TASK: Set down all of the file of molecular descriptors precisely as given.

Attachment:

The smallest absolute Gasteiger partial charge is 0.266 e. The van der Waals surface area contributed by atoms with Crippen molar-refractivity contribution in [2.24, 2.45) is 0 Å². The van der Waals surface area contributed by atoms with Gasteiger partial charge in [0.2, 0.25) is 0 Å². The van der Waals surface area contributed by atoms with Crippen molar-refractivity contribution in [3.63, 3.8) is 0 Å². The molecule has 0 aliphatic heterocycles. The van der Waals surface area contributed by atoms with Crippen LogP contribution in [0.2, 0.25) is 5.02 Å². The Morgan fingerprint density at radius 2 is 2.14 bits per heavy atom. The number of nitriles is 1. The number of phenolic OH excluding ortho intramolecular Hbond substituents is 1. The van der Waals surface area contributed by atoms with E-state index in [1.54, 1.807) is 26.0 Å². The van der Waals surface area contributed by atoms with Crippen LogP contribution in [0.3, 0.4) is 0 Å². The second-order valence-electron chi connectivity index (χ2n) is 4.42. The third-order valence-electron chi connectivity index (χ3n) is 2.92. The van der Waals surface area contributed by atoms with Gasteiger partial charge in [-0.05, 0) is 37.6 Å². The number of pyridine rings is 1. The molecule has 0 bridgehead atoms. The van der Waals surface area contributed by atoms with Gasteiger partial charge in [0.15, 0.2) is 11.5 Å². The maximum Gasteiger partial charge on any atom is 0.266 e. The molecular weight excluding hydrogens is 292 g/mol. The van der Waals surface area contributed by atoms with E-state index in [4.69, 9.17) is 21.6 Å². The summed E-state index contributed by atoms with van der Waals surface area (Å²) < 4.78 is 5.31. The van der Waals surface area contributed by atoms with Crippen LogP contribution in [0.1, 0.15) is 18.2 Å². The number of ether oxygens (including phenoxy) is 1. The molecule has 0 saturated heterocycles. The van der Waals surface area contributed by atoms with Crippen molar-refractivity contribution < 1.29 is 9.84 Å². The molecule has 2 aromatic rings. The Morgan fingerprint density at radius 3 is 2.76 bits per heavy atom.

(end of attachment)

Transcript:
The smallest absolute Gasteiger partial charge is 0.266 e. The van der Waals surface area contributed by atoms with Crippen molar-refractivity contribution in [2.24, 2.45) is 0 Å². The van der Waals surface area contributed by atoms with Gasteiger partial charge in [0.2, 0.25) is 0 Å². The van der Waals surface area contributed by atoms with Crippen molar-refractivity contribution in [3.63, 3.8) is 0 Å². The molecule has 0 aliphatic heterocycles. The van der Waals surface area contributed by atoms with Crippen LogP contribution in [0.2, 0.25) is 5.02 Å². The Morgan fingerprint density at radius 2 is 2.14 bits per heavy atom. The number of nitriles is 1. The number of phenolic OH excluding ortho intramolecular Hbond substituents is 1. The van der Waals surface area contributed by atoms with E-state index in [1.54, 1.807) is 26.0 Å². The van der Waals surface area contributed by atoms with Crippen LogP contribution in [0.3, 0.4) is 0 Å². The second-order valence-electron chi connectivity index (χ2n) is 4.42. The third-order valence-electron chi connectivity index (χ3n) is 2.92. The van der Waals surface area contributed by atoms with Gasteiger partial charge in [-0.05, 0) is 37.6 Å². The number of pyridine rings is 1. The molecule has 0 bridgehead atoms. The van der Waals surface area contributed by atoms with Gasteiger partial charge in [0.15, 0.2) is 11.5 Å². The maximum Gasteiger partial charge on any atom is 0.266 e. The molecular weight excluding hydrogens is 292 g/mol. The van der Waals surface area contributed by atoms with E-state index in [4.69, 9.17) is 21.6 Å². The summed E-state index contributed by atoms with van der Waals surface area (Å²) < 4.78 is 5.31. The van der Waals surface area contributed by atoms with Crippen LogP contribution in [0.1, 0.15) is 18.2 Å². The number of ether oxygens (including phenoxy) is 1. The molecule has 0 saturated heterocycles. The van der Waals surface area contributed by atoms with Crippen molar-refractivity contribution < 1.29 is 9.84 Å². The molecule has 2 aromatic rings. The Morgan fingerprint density at radius 3 is 2.76 bits per heavy atom.